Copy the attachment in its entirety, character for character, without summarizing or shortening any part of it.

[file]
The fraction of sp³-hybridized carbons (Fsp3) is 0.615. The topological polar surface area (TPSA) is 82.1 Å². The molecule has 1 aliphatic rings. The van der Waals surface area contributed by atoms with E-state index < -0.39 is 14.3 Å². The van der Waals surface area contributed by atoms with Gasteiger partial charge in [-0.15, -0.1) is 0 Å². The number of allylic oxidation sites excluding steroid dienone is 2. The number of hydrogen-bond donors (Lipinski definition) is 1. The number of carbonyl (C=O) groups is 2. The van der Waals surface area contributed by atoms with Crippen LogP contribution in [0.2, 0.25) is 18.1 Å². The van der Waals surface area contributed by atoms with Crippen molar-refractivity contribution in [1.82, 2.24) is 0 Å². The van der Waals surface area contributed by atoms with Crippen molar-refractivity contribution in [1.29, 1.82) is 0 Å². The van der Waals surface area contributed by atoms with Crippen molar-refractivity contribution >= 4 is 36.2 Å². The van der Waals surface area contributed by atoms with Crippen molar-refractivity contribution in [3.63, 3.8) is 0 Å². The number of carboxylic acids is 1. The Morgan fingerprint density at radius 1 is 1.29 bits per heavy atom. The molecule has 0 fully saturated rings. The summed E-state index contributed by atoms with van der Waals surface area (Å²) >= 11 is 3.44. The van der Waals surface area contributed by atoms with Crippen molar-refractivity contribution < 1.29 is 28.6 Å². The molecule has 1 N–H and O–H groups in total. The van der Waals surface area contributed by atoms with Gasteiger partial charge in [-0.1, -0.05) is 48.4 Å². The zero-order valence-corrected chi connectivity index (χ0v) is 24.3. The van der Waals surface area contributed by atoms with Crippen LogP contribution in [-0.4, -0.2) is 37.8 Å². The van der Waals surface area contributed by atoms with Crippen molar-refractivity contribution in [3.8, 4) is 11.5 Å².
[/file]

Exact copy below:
The fraction of sp³-hybridized carbons (Fsp3) is 0.615. The topological polar surface area (TPSA) is 82.1 Å². The molecule has 1 aliphatic rings. The van der Waals surface area contributed by atoms with E-state index < -0.39 is 14.3 Å². The van der Waals surface area contributed by atoms with Gasteiger partial charge in [-0.15, -0.1) is 0 Å². The number of allylic oxidation sites excluding steroid dienone is 2. The number of hydrogen-bond donors (Lipinski definition) is 1. The number of carbonyl (C=O) groups is 2. The van der Waals surface area contributed by atoms with Crippen LogP contribution in [0.2, 0.25) is 18.1 Å². The van der Waals surface area contributed by atoms with Crippen molar-refractivity contribution in [1.82, 2.24) is 0 Å². The van der Waals surface area contributed by atoms with Crippen molar-refractivity contribution in [1.29, 1.82) is 0 Å². The van der Waals surface area contributed by atoms with Crippen molar-refractivity contribution >= 4 is 36.2 Å². The van der Waals surface area contributed by atoms with Crippen molar-refractivity contribution in [3.63, 3.8) is 0 Å². The number of carboxylic acids is 1. The Morgan fingerprint density at radius 1 is 1.29 bits per heavy atom. The molecule has 0 fully saturated rings. The summed E-state index contributed by atoms with van der Waals surface area (Å²) >= 11 is 3.44. The van der Waals surface area contributed by atoms with Crippen molar-refractivity contribution < 1.29 is 28.6 Å². The molecule has 1 N–H and O–H groups in total. The van der Waals surface area contributed by atoms with Gasteiger partial charge in [-0.1, -0.05) is 48.4 Å². The zero-order valence-corrected chi connectivity index (χ0v) is 24.3. The van der Waals surface area contributed by atoms with Crippen LogP contribution in [-0.4, -0.2) is 37.8 Å². The van der Waals surface area contributed by atoms with Crippen molar-refractivity contribution in [3.8, 4) is 11.5 Å².